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US, Iran keep pushing for elusive nuclear deal

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(VIENNA) - Iran's foreign minister warned Tuesday of "numerous" gaps in troubled nuclear talks with world powers but both he and US counterpart John Kerry, due in Vienna Wednesday, insisted a deal remains possible by a November 24 deadline.

Speaking early Tuesday as he arrived in Vienna for talks with US and EU officials, Foreign Minister Mohammad Javad Zarif said there was "general agreement" but that "numerous questions still need to be resolved".

Quoted by Iranian media he added: "We will make every effort to make progress in the coming days."

US Secretary of State Kerry, speaking in Paris a day before he was due to join Zarif in Vienna, said that although hard work remained to be done a deal was achievable.

"I don't believe it's out of reach, but we have some tough issues to resolve," Kerry told reporters in the French capital after talks with Russian Foreign Minister Sergei Lavrov.

He refused to be drawn on whether -- as speculated by many experts -- Iran and the six powers might push back the deadline in order to gain more time to bridge the differences.

"We need to continue to have some serious discussions, which we will, and we'll see where we are. And I just think I'll let the negotiation process speak for itself at this point in time," Kerry said.

"I don't think anything is served by a lot of speculation."

But Russia's Lavrov, whose country together with the US, China, Britain, France and Germany forms the P5+1 group, said at a separate news conference in Paris that the November 24 deadline was not "sacred".

"I am sure that a compromise is possible. But I cannot guarantee that this can absolutely be done by November 24. This is not a sacred date," Lavrov said, according to Interfax.

"We aspire to get a result by that date but I am convinced by the principle that it is not artificially-set deadlines but the essence of the deal, the quality of the deal (that counts)," Lavrov said.

Speculation about a possible extension has been stoked by comments from Iranian officials, with Araqchi saying on Friday such a move was "possible" and even President Hassan Rouhani not ruling it out.

"Our will is that in 40 days the matter will be resolved. But if other things happen and we are not able to solve all the problems, the two camps will find a solution," Rouhani said Monday.

- Grand bargain -

Negotiating intensively for months, Washington and the P5+1 -- the five permanent UN Security Council members, plus Germany -- want Iran to reduce the scope of its atomic activities in return for relief from painful sanctions.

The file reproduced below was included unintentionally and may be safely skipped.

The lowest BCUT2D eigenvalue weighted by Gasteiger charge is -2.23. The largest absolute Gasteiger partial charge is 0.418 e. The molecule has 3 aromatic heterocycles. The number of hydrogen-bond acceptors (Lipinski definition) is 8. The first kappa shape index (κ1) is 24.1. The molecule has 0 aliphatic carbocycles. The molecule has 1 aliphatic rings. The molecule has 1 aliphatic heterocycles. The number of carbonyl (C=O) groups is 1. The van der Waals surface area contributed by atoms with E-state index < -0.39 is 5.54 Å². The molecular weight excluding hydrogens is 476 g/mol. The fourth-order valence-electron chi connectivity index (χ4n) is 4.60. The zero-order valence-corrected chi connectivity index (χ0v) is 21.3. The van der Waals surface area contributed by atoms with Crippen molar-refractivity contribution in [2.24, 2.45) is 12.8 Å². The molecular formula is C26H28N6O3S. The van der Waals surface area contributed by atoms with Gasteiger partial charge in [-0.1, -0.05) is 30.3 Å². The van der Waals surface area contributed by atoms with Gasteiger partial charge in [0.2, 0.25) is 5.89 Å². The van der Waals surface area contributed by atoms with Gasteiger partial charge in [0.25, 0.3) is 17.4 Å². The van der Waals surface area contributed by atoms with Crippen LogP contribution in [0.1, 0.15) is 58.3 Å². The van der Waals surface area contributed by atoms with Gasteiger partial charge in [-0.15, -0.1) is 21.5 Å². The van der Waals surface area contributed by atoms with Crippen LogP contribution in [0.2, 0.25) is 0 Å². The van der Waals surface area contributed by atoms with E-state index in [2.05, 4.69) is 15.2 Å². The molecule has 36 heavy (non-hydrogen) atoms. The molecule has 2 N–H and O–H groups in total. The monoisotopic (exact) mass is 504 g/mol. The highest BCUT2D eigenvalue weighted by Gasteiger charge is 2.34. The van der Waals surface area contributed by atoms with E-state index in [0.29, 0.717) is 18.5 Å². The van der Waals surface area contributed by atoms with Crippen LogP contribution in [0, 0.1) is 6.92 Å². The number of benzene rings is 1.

After more than a decade of rising tensions, this would ease long-held fears -- rejected by Iran -- that the Islamic republic wants to develop nuclear weapons under the guise of its civilian atomic activities.

In November 2013, Iran and the P5+1 struck an interim deal and gave themselves initially until July 20 to reach a lasting accord. They missed that deadline and agreed to push it back to November 24.

The main problem issue remains the central question of Iran's future capacity to enrich uranium, a process that can produce fuel for reactors but also, at high purities, the core of a nuclear bomb.

- Mini-round -

The Vienna talks on Tuesday, following discussions in New York last month, involved Wendy Sherman, Washington's lead negotiator, her Iranian counterpart Abbas Araqchi and the powers' chief negotiator, EU foreign policy head Catherine Ashton.

Russia's chief negotiator, Sergei Ryabkov, said in Moscow that a "mini-round" involving all Iran and the six powers would take place in Vienna on Thursday after Kerry and Zarif's discussions, Interfax reported.

A spokesman for Ashton confirmed that to reporters in Vienna, saying the all-in meeting would see Zarif meeting P5+1 political directors. The State Department said it would last one day only.

Analyst Kelsey Davenport from the Arms Control Association told AFP that this week's talks were "critical" and that a deal by November 24 was "still possible if both sides... are willing to be flexible and creative".

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